Brains of scientists on a 14-month Antarctica expedition have shrunk, says study
According to the lead author of the study, social isolation and sensory deprivation, including the lack of navigation in large-scale space, could be the possible reasons, which contributed to the brain shrinking.
Faced with extreme environmental conditions and isolation, crew members of a polar expedition saw an area of their brains -- responsible for spatial thinking and memory -- shrink during their 14-month stay at an Antarctic research station.
On average, dentate gyrus, which is an area of the hippocampus, shrank by 7%, according to the research team from Charité - Universitätsmedizin Berlin and the Max Planck Institute for Human Development. Lead author Dr. Alexander Stahn of Charité's Institute of Physiology told MEA WorldWide (MEAWW) that this shrinking of the brain does have an adverse impact mentally.
"The higher the decreases in dentate gyrus volume, the smaller the improvements in tasks requiring spatial thinking and selective attention," Dr. Stahn, who is also an assistant professor at the Perelman School of Medicine, University of Pennsylvania, told MEAWW. According to him, social isolation and sensory deprivation, including the lack of navigation in large-scale space, could be the possible reasons, which contributed to the brain shrinking.
"What we see here is similar to various processes in the clinical setting and in the aging population. It seems that the extreme environmental conditions "accelerate" this change. In addition, social isolation is also of growing concern in many countries," Dr. Stahn explained. The nine polar expeditioners (five men and four women) lived in Antarctica at the Neumayer III station -- a German Antarctic research station run by the Alfred Wegener Institute, Helmholtz Centre for Polar and Marine Research (AWI).
Living and working there meant they had to face temperatures as low as -50 degrees Celsius (-58 degrees Fahrenheit) and almost complete darkness during the winter months. According to the researchers, contact with the outside world is minimal, and cutting one's stay short is not an option -- at least not during the long winter months. Emergency evacuation and deliveries of food and equipment are only possible during the relatively short summer.
Accordingly, the study authors wanted to determine whether or not an Antarctic expedition produces changes to the structure and function of the human brain. "This scenario offers us the opportunity to study how exposure to extreme conditions affects the human brain," says Dr. Stahn.
The expeditioners, who were around 33 years old, volunteered to participate in the study. Of the 14 months spent at the research station, nine were spent in isolation from the outside world. They had to undergo cognitive tests before, during, and after their mission - which includes evaluations of memory, concentration, cognitive reaction time, and spatial thinking.
The authors say that regular blood tests were carried out to measure levels of a specific growth factor known as a brain-derived neurotrophic factor (BDNF), a protein responsible for promoting the growth of nerve cells and synapses in the brain. To record changes in brain volume -- paying particular attention to the hippocampus, which is located deep inside the brain -- the researchers used magnetic resonance imaging. The idea was to determine brain structure in each of the participants before and after their mission.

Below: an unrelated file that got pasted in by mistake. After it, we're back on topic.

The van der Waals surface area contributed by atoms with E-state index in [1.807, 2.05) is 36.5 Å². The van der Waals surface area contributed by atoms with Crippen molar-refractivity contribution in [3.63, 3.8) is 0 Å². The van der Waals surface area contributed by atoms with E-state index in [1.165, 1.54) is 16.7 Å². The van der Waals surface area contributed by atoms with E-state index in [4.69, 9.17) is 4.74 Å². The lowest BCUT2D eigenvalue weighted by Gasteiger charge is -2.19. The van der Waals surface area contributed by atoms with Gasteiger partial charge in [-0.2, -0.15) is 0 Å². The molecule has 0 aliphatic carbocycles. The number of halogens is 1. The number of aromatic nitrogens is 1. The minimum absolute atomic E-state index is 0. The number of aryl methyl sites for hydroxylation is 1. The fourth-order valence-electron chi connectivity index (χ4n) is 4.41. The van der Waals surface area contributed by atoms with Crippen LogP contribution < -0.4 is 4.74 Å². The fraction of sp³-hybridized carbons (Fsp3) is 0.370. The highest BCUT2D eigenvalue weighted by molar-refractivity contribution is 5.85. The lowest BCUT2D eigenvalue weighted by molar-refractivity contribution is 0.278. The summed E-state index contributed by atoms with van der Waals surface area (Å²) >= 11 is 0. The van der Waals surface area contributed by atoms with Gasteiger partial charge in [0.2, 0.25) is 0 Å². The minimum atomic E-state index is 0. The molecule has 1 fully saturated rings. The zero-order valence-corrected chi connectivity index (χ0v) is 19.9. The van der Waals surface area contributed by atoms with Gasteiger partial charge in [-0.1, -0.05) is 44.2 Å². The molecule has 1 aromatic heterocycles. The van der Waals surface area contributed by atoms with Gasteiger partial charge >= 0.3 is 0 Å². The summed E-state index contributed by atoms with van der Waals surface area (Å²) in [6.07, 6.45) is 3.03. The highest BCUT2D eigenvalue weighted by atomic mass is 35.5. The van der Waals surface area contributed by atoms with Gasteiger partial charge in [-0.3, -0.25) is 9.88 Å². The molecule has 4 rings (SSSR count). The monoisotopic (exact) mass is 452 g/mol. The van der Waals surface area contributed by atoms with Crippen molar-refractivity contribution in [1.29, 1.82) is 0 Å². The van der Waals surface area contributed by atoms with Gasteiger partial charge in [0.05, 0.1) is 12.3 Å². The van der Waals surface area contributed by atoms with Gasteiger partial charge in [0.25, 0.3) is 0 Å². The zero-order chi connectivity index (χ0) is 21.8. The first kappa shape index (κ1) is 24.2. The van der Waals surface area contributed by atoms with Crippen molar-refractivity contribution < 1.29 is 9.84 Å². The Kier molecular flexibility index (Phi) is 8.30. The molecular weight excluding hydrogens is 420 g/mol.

"For this, we used a high-resolution methodology which makes it possible to take precise measurements of individual areas of the hippocampus," says Dr. Simone Kühn, group Leader of the Lise Meitner Group for Environmental Neuroscience at the Max Planck Institute for Human Development. All the tests were also conducted on a group of nine control participants who did not stay at the station.
"Measurements taken after the end of the exhibition revealed that the dentate gyrus, an area of the hippocampus with an important role in spatial thinking and memory formation, was smaller in members of the expedition team than in controls. These changes were also associated with a decrease in BDNF levels. After only three months in the Antarctic, levels of the growth factor had decreased to levels below those recorded before the start of the expedition and had not returned to normal one-and-a-half months after the expedition," says the analysis.
According to the findings, published in the New England Journal of Medicine, cognition tests showed effects on both spatial abilities and the "so-called selective attention," which is necessary to ignore irrelevant information. Repeated testing is usually associated with improvements in test results. This learning effect, however, was reduced in participants whose dentate gyrus had decreased in volume, the reduction proportional to the extent of the volume lost, says the study.
"The reductions in dentate gyrus volume were also associated with lower cognitive performance in tests of spatial processing and selective attention," the findings state. Are these changes reversible? "I believe they are, but we have no data published on this yet," Dr. Stahn told MEAWW.
Taking forward their findings, the researchers are conducting another study. In this, they will analyze whether or not physical exercise might be able to counteract the observed changes in the brain.
Given the small number of participants, Dr. Stahn says the results should be viewed with caution. "They do, however, provide important information, namely - and this is supported by initial findings in mice - that extreme environmental conditions can have an adverse effect on the brain and, in particular, the production of new nerve cells in the hippocampal dentate gyrus," he said.